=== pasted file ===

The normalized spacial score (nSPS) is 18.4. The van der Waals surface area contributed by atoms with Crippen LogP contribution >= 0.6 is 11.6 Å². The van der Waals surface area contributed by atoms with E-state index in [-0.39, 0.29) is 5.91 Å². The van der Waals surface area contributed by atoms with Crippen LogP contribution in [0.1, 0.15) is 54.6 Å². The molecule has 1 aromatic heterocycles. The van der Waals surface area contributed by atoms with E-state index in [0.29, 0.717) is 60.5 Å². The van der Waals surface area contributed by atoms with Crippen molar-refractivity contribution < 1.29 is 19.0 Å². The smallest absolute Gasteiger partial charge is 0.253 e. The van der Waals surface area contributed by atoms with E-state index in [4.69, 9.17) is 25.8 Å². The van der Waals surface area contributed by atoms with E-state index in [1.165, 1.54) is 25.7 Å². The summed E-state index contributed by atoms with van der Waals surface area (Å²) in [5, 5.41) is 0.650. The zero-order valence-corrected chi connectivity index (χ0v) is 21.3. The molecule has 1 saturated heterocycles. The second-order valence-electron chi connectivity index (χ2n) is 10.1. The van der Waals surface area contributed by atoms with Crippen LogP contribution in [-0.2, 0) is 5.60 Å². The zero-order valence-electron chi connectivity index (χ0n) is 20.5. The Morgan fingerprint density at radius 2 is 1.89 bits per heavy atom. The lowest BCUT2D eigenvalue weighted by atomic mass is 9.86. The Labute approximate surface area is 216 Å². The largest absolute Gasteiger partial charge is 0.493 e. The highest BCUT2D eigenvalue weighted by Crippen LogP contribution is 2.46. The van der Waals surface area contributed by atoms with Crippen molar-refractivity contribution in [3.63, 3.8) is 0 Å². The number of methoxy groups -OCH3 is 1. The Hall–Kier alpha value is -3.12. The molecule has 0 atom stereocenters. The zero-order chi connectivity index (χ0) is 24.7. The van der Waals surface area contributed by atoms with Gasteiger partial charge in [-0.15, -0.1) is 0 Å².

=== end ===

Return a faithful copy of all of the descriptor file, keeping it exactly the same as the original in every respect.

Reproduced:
The normalized spacial score (nSPS) is 18.4. The van der Waals surface area contributed by atoms with Crippen LogP contribution >= 0.6 is 11.6 Å². The van der Waals surface area contributed by atoms with E-state index in [-0.39, 0.29) is 5.91 Å². The van der Waals surface area contributed by atoms with Crippen LogP contribution in [0.1, 0.15) is 54.6 Å². The molecule has 1 aromatic heterocycles. The van der Waals surface area contributed by atoms with E-state index in [0.29, 0.717) is 60.5 Å². The van der Waals surface area contributed by atoms with Crippen molar-refractivity contribution < 1.29 is 19.0 Å². The smallest absolute Gasteiger partial charge is 0.253 e. The van der Waals surface area contributed by atoms with E-state index in [4.69, 9.17) is 25.8 Å². The van der Waals surface area contributed by atoms with E-state index in [1.165, 1.54) is 25.7 Å². The summed E-state index contributed by atoms with van der Waals surface area (Å²) in [5, 5.41) is 0.650. The zero-order valence-corrected chi connectivity index (χ0v) is 21.3. The molecule has 1 saturated heterocycles. The second-order valence-electron chi connectivity index (χ2n) is 10.1. The van der Waals surface area contributed by atoms with Crippen LogP contribution in [-0.2, 0) is 5.60 Å². The zero-order valence-electron chi connectivity index (χ0n) is 20.5. The Morgan fingerprint density at radius 2 is 1.89 bits per heavy atom. The lowest BCUT2D eigenvalue weighted by atomic mass is 9.86. The Labute approximate surface area is 216 Å². The largest absolute Gasteiger partial charge is 0.493 e. The highest BCUT2D eigenvalue weighted by Crippen LogP contribution is 2.46. The van der Waals surface area contributed by atoms with Crippen molar-refractivity contribution in [3.63, 3.8) is 0 Å². The number of methoxy groups -OCH3 is 1. The Hall–Kier alpha value is -3.12. The molecule has 0 atom stereocenters. The zero-order chi connectivity index (χ0) is 24.7. The van der Waals surface area contributed by atoms with Gasteiger partial charge in [-0.15, -0.1) is 0 Å².